Below is the latest post from our executive director of the code school Jessica Mitsch’s blog, Trained for the Future on InfoWorld.com:
I’m an avid listener of podcasts, and one of my favorite is “How I Built This” on NPR. On the show, entrepreneurs are interviewed about the ideas and creations they’ve brought to life. Several entrepreneurs in the tech space have been interviewed, including the people behind Warby Parker and Airbnb, as well as Angie’s List and Instagram.
I’ve had the great privilege to work among and spend time with a great many entrepreneurs in my role at The Iron Yard. Just last week, I had a conversation with a coworker about what makes an entrepreneur great, and ultimately, it led me to reexamine how we define who is an entrepreneur.
The way I see it, the textbook definition of entrepreneur — “one who organizes, manages, and assumes the risks of a business or enterprise” — is far too narrow. I prefer to broaden the definition of entrepreneur to “a person who sees the world through the lens of what’s possible.”
What can we learn from the entrepreneurial mindset?
I’m constantly awestruck by the entrepreneurial community. It’s a bunch of people who look at a problem as something positive: an opportunity to build a solution. Entrepreneurs tend to match that solution-oriented mindset with instinctual persistence, and the combined ethos has led to the creation of every innovative business in our world today.
Taking a snapshot of the past 15 years alone, we’ve seen the rise of technology and companies that have completely changed the way we interact with each other. We communicate over smart devices that were born in the 2000s — the iPhone, for example, was first announced in 2007. We use social software like Facebook (founded in 2004), Twitter (founded in 2006) and WhatsApp (founded in 2009). Technology has even changed the way we get from point A to point B with mapping services on our smartphones and ride share companies like Waze (founded in 2008) and Lyft (founded in 2012). All of this has happened through entrepreneurship, and it’s happening at a quicker rate than ever before.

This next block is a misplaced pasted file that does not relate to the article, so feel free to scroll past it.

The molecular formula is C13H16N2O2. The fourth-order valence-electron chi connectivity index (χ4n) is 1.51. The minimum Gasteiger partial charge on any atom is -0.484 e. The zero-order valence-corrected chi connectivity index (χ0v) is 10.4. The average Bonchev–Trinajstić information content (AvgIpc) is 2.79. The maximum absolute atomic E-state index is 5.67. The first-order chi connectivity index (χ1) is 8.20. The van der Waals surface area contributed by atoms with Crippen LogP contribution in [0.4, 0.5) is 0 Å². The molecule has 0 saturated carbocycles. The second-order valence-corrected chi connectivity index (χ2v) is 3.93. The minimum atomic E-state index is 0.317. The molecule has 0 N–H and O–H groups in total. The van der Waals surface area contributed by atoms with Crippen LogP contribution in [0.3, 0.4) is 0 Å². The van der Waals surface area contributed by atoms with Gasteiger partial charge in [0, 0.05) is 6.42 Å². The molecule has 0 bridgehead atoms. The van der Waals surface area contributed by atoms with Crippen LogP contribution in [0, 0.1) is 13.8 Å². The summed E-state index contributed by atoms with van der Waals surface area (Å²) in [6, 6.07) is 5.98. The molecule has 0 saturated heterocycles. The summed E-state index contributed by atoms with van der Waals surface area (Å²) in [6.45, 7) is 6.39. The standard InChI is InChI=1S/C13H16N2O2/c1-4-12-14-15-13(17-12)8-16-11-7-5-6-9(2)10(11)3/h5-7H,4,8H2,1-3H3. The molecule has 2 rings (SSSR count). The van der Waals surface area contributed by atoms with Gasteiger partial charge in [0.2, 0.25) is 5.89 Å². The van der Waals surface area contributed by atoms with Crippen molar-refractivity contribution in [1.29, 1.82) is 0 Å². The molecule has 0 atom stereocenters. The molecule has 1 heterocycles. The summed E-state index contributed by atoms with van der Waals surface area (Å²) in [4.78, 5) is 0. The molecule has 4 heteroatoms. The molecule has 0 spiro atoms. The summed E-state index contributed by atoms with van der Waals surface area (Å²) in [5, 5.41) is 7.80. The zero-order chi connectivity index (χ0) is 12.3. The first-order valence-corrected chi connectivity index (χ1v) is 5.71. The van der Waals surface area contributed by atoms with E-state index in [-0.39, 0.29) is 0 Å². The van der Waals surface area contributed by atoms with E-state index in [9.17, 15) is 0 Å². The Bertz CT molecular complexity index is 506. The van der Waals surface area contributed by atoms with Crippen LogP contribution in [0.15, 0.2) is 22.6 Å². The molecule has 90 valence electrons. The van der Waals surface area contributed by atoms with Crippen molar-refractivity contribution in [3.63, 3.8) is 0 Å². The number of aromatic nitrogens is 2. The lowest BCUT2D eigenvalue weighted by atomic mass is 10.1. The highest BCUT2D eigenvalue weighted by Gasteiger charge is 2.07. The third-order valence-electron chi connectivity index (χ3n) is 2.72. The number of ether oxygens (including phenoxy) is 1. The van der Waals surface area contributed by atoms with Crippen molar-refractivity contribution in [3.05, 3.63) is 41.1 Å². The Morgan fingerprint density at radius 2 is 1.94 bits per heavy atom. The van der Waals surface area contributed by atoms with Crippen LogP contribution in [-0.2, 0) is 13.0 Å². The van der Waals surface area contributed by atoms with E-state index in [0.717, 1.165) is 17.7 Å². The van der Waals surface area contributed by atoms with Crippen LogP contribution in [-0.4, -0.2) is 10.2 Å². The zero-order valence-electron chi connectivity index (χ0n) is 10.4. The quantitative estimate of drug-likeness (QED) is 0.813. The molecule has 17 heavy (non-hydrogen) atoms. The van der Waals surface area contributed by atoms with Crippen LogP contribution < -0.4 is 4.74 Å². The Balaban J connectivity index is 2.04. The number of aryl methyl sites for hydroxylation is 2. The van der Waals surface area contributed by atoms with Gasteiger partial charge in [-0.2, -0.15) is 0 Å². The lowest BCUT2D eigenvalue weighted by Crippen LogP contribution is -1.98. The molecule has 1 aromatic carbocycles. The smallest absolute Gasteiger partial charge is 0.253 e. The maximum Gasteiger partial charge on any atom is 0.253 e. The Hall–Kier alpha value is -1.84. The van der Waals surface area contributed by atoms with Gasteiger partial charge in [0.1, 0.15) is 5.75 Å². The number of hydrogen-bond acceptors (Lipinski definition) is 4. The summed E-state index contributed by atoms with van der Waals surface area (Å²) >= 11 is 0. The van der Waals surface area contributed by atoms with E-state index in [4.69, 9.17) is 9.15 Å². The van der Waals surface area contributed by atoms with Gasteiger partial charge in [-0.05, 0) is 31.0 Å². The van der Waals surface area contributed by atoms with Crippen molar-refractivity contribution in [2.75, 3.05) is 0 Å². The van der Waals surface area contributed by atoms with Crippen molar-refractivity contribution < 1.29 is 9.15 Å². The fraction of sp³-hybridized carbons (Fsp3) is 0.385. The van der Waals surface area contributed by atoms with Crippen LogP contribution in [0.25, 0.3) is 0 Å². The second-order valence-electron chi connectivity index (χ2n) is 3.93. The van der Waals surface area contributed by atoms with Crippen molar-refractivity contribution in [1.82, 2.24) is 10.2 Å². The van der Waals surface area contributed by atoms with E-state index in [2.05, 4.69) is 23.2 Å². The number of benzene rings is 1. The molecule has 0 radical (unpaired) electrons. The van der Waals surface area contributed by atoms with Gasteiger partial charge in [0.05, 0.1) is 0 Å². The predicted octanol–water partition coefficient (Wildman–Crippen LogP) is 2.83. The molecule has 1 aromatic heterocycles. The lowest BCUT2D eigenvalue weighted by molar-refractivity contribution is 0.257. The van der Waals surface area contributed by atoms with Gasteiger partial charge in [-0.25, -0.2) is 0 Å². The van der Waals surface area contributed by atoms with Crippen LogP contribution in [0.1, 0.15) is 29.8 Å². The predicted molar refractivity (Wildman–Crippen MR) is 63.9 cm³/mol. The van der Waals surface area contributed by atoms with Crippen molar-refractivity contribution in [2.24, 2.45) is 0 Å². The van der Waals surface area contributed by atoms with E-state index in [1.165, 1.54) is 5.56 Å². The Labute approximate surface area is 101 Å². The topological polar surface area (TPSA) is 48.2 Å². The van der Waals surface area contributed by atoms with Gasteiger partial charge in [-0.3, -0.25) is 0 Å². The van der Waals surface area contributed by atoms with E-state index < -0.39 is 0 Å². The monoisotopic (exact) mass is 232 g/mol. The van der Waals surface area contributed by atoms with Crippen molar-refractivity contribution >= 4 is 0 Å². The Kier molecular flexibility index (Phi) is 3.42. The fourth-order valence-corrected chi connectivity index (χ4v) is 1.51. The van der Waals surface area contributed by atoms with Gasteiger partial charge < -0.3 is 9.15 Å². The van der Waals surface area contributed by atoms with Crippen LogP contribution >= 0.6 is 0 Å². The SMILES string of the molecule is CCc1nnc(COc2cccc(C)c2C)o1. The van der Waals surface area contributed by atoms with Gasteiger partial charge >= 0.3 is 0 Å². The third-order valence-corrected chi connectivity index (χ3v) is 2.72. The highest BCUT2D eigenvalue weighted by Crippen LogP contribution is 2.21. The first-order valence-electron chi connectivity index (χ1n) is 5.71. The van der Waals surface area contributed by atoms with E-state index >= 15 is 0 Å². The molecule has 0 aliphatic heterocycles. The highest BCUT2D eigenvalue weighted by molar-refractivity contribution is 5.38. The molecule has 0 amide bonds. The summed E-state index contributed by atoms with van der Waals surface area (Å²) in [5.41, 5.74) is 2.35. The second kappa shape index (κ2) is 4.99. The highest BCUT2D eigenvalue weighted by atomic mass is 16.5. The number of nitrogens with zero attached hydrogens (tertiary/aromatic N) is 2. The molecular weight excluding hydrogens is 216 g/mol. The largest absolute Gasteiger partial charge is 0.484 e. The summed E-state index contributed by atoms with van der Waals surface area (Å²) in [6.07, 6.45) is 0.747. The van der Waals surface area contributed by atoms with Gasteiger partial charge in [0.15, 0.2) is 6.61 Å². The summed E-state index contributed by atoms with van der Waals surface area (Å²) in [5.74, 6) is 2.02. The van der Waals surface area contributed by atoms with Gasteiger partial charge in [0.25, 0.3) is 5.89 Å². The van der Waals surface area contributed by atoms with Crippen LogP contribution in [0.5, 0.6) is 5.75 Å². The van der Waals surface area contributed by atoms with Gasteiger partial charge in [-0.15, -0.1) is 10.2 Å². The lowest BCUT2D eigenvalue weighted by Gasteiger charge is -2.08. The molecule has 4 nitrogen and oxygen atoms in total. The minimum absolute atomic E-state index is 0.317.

I think we can all learn a thing or two from the entrepreneurial mindset as we approach our daily jobs. How would our days change if we looked at each problem through the lens of what’s possible?
I sat down with Chris Heivly, the co-founder of MapQuest, to learn more about his entrepreneurial journey and how the rest of us can apply an entrepreneurial mindset to our daily lives:
Read the rest of Jessica’s article on InfoWorld here.